By TIME Staff
November 14, 2014

In good news for the U.S. economy, the Labor Department reported that 2.8 million workers, or 2% of U.S. employees, voluntarily left their jobs in September — the fastest rate since 2008.

It might sound strange, but Janet Yellen, Federal Reserve Chair, has zeroed in on the quits rate as a progress marker for returning to a healthy labor market, reports Reuters.

The 2007-09 recessions saw a decrease in the quits rate, with most workers not optimistic enough about the economy to seek opportunities elsewhere. Analysts feared that this had created wage stagnation.

Although joblessness has been decreasing, the lack of worker turnover meant employers had no reason to increase salaries. But according to this latest report, hiring rates are now increasing, giving people more employment options.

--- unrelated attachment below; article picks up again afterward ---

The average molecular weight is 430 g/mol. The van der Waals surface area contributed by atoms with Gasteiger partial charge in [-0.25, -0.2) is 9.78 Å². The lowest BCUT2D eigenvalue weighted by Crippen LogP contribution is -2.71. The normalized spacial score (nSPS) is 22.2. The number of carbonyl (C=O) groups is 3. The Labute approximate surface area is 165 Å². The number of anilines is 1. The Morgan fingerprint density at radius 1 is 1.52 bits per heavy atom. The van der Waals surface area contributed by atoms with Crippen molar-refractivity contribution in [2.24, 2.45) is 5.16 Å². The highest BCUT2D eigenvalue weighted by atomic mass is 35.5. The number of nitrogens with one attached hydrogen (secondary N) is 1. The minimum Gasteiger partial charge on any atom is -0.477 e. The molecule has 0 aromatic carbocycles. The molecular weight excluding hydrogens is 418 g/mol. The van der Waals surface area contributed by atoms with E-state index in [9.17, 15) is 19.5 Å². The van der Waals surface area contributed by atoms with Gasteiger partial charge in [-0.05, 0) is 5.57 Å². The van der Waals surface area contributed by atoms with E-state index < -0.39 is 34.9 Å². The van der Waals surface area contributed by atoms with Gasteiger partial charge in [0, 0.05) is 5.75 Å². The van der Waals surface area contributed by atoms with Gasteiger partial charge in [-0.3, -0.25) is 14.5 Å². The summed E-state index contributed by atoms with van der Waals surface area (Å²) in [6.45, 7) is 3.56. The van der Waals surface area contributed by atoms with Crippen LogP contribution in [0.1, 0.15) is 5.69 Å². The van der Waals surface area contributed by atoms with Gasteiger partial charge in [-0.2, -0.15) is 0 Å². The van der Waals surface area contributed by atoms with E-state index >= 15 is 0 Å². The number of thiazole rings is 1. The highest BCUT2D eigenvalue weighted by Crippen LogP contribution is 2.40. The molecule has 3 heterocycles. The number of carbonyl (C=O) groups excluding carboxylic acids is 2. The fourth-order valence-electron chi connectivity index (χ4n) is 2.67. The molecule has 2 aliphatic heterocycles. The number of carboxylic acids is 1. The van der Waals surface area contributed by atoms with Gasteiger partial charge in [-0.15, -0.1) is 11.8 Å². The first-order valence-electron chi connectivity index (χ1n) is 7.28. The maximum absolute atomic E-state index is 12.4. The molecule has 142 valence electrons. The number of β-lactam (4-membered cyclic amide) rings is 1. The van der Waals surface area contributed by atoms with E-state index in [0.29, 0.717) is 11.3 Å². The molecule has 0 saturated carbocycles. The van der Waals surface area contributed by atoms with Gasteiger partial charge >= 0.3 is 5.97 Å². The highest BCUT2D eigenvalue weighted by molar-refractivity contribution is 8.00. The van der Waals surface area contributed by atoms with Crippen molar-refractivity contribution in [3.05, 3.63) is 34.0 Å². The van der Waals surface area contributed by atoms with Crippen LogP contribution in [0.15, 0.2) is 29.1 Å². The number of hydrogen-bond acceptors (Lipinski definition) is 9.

The report also highlighted that the job openings rate has fallen, but still remained above pre-recession levels. In the first week of November, the Labor Department reported 278,000 claims for unemployment benefits from the state.

However, “this increase is nothing to worry about,” Ian Shepherdson, a Pantheon Macroeconomic economist, told Reuters, explaining that the claim figure has remained under 300,000 for nine consecutive weeks.

[Reuters]

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